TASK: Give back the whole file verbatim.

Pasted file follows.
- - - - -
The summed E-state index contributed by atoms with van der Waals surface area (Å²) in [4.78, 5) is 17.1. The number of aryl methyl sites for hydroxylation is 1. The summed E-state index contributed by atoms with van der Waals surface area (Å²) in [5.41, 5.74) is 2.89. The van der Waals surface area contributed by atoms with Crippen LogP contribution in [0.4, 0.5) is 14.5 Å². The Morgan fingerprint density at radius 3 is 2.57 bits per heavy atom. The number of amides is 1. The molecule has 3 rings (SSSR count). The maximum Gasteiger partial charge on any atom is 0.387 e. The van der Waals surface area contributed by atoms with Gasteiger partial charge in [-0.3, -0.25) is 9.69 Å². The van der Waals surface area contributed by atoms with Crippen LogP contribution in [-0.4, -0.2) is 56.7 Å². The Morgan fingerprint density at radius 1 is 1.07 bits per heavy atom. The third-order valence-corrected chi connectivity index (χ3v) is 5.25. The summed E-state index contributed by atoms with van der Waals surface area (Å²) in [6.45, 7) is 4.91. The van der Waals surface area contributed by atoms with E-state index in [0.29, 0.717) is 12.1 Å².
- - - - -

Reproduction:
The summed E-state index contributed by atoms with van der Waals surface area (Å²) in [4.78, 5) is 17.1. The number of aryl methyl sites for hydroxylation is 1. The summed E-state index contributed by atoms with van der Waals surface area (Å²) in [5.41, 5.74) is 2.89. The van der Waals surface area contributed by atoms with Crippen LogP contribution in [0.4, 0.5) is 14.5 Å². The Morgan fingerprint density at radius 3 is 2.57 bits per heavy atom. The number of amides is 1. The molecule has 3 rings (SSSR count). The maximum Gasteiger partial charge on any atom is 0.387 e. The van der Waals surface area contributed by atoms with Gasteiger partial charge in [-0.3, -0.25) is 9.69 Å². The van der Waals surface area contributed by atoms with Crippen LogP contribution in [-0.4, -0.2) is 56.7 Å². The Morgan fingerprint density at radius 1 is 1.07 bits per heavy atom. The third-order valence-corrected chi connectivity index (χ3v) is 5.25. The summed E-state index contributed by atoms with van der Waals surface area (Å²) in [6.45, 7) is 4.91. The van der Waals surface area contributed by atoms with E-state index in [0.29, 0.717) is 12.1 Å².